Vol.3, No.1, 28-31 (2013) Open Journal of Preventive Medicine
Exposure of abattoirs workers to rift valley fever
virus infection in Southwestern Saudi Arabia
Tarik A. Al-Azraqi1, A wad A. El Mekki2, Ahmed A. Mahfouz3*
1Departments of Internal Medicine, College of Medicine, King Khalid University, Abha, KSA; tark4u2u@hotmail.com
2Departments of Clinical Microbiology, College of Medicine, King Khalid University, Abha, KSA;
3Departments of Community Medicine, College of Medicine, King Khalid University, Abha, KSA;
*Corresponding Author: mahfouz2005@gmail.com
Received 25 October 2012; revised 27 November 2012; accepted 5 December 2012
Objective: To measure seroprevalence of Rift
Valley Fever virus infection among abattoirs
workers in Southwestern Saudi Arabia. Materials
and Methods: Abattoirs in the region (Jazan,
Aseer and Al Qunfuda) were visited. Veterinari-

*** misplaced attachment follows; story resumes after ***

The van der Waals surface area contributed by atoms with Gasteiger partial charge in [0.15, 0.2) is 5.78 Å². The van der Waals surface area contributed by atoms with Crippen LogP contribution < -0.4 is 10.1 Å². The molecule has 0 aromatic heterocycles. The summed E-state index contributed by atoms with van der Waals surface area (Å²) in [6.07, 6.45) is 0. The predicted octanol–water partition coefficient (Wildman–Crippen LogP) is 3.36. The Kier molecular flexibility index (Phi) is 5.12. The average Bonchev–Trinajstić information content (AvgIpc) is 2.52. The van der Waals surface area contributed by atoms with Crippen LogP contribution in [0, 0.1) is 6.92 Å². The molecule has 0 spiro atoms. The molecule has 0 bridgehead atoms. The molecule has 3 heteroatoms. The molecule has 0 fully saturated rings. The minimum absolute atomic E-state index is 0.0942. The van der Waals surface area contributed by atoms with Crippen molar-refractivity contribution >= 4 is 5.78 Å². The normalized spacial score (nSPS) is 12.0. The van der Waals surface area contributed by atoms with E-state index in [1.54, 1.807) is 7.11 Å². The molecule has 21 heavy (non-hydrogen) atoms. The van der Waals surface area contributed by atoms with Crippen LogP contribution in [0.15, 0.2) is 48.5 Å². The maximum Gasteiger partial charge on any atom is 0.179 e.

ans and butchers were studied. Blood samples
were then taken and tested for RVF-specific IgG
and IgM (ELISAs). Results: The present study
included 62 abattoir workers. None of whom
tested were positive for RVF specific IgM. The
overall prevalence of RVF IgG among butchers
reached 8% (95% CI: 1.3 - 75.8). Among the 31
Bengali butchers 3 were RVF IgG positive giving
a prevalence of 9.7 % (95% CI: 2.0 - 25.8), while
among four Saudi butchers one was RVF IgG
positive (25%, 95% CI: 1.3 - 75.8). Conclusions:
The study documented the lack of recent RVF
activity among abattoirs workers. High-risk, oc-
cupationally exposed abattoir workers represent
a useful sentinel population for surveillance of
RVF, especially in the absence of clinical dis-
Keywords: Rift Valley Fever; Sero-Epidemiologic
Studies; Abattoirs; Saudi Arabia
Rift valley fever virus infection (RFV) outbreaks have
been reported in the southern region of Saudi Arabia
[1,2]. By the end of the outbreak (22 September 2001)
the total number of hospitalized cases amounted to 884
of whom 843 were laboratory confirmed [3]. No RVF
outbreaks or human cases have been reported in the
Kingdom of Saudi Arabia since then.
Slaughterhouse work involves stressful and tiring
tasks. Those workers suffer from serious occupational
injuries and health problems including musculoskeletal